Offering somebody uninterrupted time to talk, even a few minutes, is a generous gift that we seldom give each other. It doesn’t mean you have to keep your mouth shut for hours and hours, but I encourage you to see how long you can simply listen to somebody without wanting to interrupt.

Some people find the most difficult part of listening is not talking. There’s a deep humility in listening, because your focus is on understanding the other person rather than on saying everything that comes into your mind. Your aim is to understand and help the speaker feel understood, and reserve your speech for what moves you closer to either of these goals.

The 2nd active listening skill is reflecting

Reflecting means repeating or rephrasing key content or meaning from the other person.

A reflection communicates that you heard what the other person said. Rather than saying, “I hear you,” you show you’ve heard them by sharing back what they said. It also confirms that you have an accurate understanding of their thoughts.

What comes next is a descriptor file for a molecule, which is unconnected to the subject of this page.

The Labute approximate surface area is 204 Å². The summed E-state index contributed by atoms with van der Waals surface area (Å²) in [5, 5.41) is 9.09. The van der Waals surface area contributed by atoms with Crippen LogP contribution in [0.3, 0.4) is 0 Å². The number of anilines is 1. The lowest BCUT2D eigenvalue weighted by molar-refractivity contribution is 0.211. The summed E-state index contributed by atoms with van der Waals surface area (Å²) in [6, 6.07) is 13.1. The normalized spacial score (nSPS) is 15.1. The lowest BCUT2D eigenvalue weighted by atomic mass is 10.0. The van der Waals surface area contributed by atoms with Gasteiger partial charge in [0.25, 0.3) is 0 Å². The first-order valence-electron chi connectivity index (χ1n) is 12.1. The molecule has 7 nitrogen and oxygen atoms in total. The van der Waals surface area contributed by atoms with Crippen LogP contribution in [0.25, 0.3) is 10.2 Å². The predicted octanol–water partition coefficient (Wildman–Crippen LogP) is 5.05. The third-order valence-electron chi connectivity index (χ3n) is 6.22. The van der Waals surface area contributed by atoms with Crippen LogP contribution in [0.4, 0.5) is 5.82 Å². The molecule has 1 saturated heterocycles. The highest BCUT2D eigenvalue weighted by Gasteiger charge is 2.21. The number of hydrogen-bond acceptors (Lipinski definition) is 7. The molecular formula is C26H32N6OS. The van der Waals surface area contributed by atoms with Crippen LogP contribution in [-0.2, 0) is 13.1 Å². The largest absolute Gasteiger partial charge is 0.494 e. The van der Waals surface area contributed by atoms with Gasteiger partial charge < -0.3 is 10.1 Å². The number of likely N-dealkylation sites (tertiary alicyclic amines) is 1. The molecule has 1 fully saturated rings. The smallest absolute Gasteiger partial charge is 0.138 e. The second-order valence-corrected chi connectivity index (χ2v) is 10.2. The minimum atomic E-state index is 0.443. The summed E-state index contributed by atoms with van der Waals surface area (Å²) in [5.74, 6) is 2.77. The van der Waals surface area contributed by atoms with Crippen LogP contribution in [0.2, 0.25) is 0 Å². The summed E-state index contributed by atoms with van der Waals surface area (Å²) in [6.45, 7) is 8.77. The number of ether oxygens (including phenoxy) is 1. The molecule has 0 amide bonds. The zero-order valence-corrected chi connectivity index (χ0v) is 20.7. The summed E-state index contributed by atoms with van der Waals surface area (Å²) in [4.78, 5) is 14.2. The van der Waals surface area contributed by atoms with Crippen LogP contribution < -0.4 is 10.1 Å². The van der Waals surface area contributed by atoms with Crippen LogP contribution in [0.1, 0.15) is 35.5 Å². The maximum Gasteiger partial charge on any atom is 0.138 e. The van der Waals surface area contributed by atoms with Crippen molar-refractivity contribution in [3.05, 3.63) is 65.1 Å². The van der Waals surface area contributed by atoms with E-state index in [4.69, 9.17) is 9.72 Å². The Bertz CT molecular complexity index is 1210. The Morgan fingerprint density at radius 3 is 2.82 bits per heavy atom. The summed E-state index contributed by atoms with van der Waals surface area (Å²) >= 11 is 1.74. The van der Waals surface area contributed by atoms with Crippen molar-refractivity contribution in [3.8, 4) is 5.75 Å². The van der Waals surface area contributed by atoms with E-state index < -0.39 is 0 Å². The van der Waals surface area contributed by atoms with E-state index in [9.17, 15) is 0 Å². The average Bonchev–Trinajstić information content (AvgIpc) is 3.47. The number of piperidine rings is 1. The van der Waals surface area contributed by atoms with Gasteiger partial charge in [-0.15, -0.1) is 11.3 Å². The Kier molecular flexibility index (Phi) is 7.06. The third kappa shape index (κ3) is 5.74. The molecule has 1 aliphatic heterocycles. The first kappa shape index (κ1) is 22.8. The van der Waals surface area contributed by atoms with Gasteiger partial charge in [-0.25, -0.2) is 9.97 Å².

If you’re a little off target, it gives them an opportunity to correct you. This can be useful if you didn’t quite understand what they were saying.

For example, let’s say a friend tells you, “I just came from a PTA meeting, and I’m so frustrated with charter schools! They’re draining money from the school system which is already stretched, so we don’t have the funds to support students and teachers. Plus, they’re weakening the teachers’ union. I wish the charter school parents would put all that energy into supporting existing schools instead of creating new ones.”

If you said, “You think charter schools are ruining the educational system,” your friend could clarify, “Well, not exactly ruining it as much as creating challenges for the existing schools.”

Now you may be wondering, “Won’t that be weird to just repeat back what they’re saying?” Or you may think, “They just said it. How can it be helpful for me to say it back?”